Mannequin Pussy began as a duo between childhood best friends Dabice and guitarist Thanasi Paul. The pair wrote together, eventually feeling pressure to record a collection of songs. They did, and the bulk of Dabice’s first ever original material became their debut release, G.P. The demos showed immediate promise: Dabice’s idiosyncratic guitar playing of someone rediscovering their musical edge and Paul’s instrumental mobility. G.P. is a hopeful sort of scrappy experiment—but one that wouldn’t fully realize Mannequin Pussy until the duo met their creative collaborators in bassist Colins “Bear” Regisford and drummer Kaleen Reading.

Now a quartet, the band’s sophomore LP, Romantic, embodies Mannequin Pussy’s greatness: 20-minutes of hungry, genre-defying eclecticism that no longer feels like a collection of tracks but a record of real, discernible cohesion. Romantic kicks off with its title track, Dabice whisper-singing intimate vignettes of loneliness before exploding into trash-punk realizations—it’s hard to miss the mark when she offers the eyebrow-furrowing scream “I’m in hell.” It proceeds “Emotional High,” the most loving track on the record—a punk-pop anthem that removes itself from the transparent toxicity of some of the album’s other themes, or the progressive politicism of a song like “Pledge,” which offers the listener a new pledge of allegiance, one to themselves and no one else.

At their heart, Mannequin Pussy is a band that mosaics, taking unlike parts and making something new and whole from it’s unique pieces. It’s the direct result an artistic marriage between it’s four members, helmed by Dabice’s no non-sense, vulnerable and strong worldview. “What we hope for when people experience our music is a cathartic release, to not feel so alone in the emotions that most of us have, to maybe see the way other people experience theirs,” she says of the band’s aspirations. “Above all, the hope is that someone can listen to this album, feel connected to it on a personal level and have it set them free from all the toxic feelings that we hold on to.” It’s evident that they will, and do.
Fake Boyfriend
Fake Boyfriend
Fake Boyfriend began in October 2014 as an exhaust pipe for the feelings of three close friends. Beautiful melodic harmonies drift through cathartic songwriting punctuated by femme-angst, a raw punk delivery and maniacal laughter.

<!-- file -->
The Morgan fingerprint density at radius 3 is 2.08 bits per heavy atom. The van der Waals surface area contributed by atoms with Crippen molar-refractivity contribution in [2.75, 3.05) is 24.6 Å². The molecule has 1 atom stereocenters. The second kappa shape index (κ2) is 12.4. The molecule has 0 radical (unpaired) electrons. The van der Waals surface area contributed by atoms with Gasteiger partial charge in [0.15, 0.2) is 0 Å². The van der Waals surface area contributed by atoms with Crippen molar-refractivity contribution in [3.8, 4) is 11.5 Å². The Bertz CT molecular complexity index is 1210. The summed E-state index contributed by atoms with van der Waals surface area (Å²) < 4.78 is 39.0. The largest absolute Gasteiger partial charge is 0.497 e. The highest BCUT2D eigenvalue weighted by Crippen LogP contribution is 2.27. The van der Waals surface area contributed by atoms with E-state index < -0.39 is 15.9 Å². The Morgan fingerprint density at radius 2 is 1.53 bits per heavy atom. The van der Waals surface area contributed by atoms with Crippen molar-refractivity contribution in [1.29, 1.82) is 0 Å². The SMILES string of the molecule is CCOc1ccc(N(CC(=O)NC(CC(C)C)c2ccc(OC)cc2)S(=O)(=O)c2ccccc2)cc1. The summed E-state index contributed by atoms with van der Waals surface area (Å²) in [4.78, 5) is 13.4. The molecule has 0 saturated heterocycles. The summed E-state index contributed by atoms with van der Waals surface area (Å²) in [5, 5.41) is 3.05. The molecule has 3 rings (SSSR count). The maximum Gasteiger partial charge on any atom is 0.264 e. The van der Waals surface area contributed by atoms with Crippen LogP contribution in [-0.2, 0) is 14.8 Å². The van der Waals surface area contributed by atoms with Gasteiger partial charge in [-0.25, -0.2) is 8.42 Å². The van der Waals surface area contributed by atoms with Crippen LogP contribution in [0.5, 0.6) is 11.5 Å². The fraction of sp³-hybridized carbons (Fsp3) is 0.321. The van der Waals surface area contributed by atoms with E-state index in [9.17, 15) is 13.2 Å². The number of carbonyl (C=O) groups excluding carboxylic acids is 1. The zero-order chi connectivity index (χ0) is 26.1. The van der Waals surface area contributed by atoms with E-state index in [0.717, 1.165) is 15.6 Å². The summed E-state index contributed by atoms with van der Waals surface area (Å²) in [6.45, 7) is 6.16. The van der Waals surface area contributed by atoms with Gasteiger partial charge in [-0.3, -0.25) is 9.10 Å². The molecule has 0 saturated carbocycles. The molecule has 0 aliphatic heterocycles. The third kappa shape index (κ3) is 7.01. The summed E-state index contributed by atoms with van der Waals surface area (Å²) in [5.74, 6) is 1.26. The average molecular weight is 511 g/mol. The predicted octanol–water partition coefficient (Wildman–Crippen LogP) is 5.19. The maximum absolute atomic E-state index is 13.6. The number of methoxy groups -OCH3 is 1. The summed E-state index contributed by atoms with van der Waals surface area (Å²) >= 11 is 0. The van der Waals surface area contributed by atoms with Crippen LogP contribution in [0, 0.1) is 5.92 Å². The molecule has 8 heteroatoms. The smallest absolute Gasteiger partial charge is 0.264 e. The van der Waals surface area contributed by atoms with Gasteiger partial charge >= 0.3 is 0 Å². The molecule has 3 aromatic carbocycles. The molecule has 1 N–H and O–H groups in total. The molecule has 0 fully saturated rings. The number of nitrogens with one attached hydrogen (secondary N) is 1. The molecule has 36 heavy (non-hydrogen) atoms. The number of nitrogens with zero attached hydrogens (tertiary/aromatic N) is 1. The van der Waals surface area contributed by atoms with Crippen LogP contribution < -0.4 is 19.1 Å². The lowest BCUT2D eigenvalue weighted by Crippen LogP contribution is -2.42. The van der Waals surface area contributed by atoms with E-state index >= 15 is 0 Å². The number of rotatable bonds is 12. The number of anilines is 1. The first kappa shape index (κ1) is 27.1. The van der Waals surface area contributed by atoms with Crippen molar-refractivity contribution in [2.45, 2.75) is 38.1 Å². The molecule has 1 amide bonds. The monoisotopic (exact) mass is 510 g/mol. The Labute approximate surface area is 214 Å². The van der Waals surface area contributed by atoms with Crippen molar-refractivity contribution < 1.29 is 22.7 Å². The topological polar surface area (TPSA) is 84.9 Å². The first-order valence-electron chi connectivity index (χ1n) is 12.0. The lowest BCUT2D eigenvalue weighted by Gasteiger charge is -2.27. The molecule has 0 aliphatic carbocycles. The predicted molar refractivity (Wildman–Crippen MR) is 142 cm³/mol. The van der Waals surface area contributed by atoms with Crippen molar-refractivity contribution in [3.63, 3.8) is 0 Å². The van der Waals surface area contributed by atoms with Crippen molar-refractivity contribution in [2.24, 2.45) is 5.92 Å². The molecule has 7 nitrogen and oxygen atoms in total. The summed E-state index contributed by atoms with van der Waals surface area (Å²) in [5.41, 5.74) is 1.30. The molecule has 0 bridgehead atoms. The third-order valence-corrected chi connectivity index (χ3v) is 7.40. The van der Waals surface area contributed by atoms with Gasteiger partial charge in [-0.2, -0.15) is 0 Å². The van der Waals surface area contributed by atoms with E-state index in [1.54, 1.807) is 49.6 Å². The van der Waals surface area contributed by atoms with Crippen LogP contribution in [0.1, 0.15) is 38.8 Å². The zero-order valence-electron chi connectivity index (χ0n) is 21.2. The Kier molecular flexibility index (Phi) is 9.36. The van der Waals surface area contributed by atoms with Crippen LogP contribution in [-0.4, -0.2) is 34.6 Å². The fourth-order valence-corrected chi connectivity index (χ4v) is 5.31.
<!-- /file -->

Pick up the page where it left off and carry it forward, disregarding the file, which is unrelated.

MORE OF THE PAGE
Shannen Moser
Shannen Moser
Hailing from Berks County Pennsylvania, Shannen Moser grew up steeped in folk and country music. Influenced by the historically rich area, stretching farmland, and local folkers, Shannen credits the area with giving her the tools to write the music she does today. Her self- taught guitar plucking style and confessional lyricism are evocative of the area she grew up in. She vividly recalls her first encounter with folk music in her dad’s old truck, playing “Be here in the Morning” by Townes Van Zandt. Since then her love for songwriting has continued to grow.

In 2014 Shannen moved to Philadelphia to pursue her music more earnestly. Her latest recording, the debut LP “Oh My Heart” was released in January this year and has taken her from small bedroom recordings to a more expansive sound. Mostly recorded in a barn in Earlville, New York by Eric Muth, the record moves forward sonically while preserving the sincerity of her earlier work and showcasing Moser’s folk and country influences. The record was later finished in Philadelphia at the Knife Lair, a new studio project headed by Eric Muth and Wyatt Oberholzer. Accompanied by cello from Julia Peters, keys by Joe Evers, and guitar and auxiliary by Muth, Shannen’s band has helped her solo acoustic project evolve into a fuller sounding project. “Oh My Heart” moves beyond the sketchbooks of Shannen’s earlier work and proves an arrival for both her and her band.
Roya
Roya
"like fleetwood mac but more witchy"
"like phantogam but less sexy"
"like slayer but not at all"
VVeed VVolf
VVeed VVolf
2 friends writing music with various people over the years.
Venue Information:
First Unitarian Church
2125 Chestnut Street
Philadelphia, PA, 19103
http://www.philauu.org/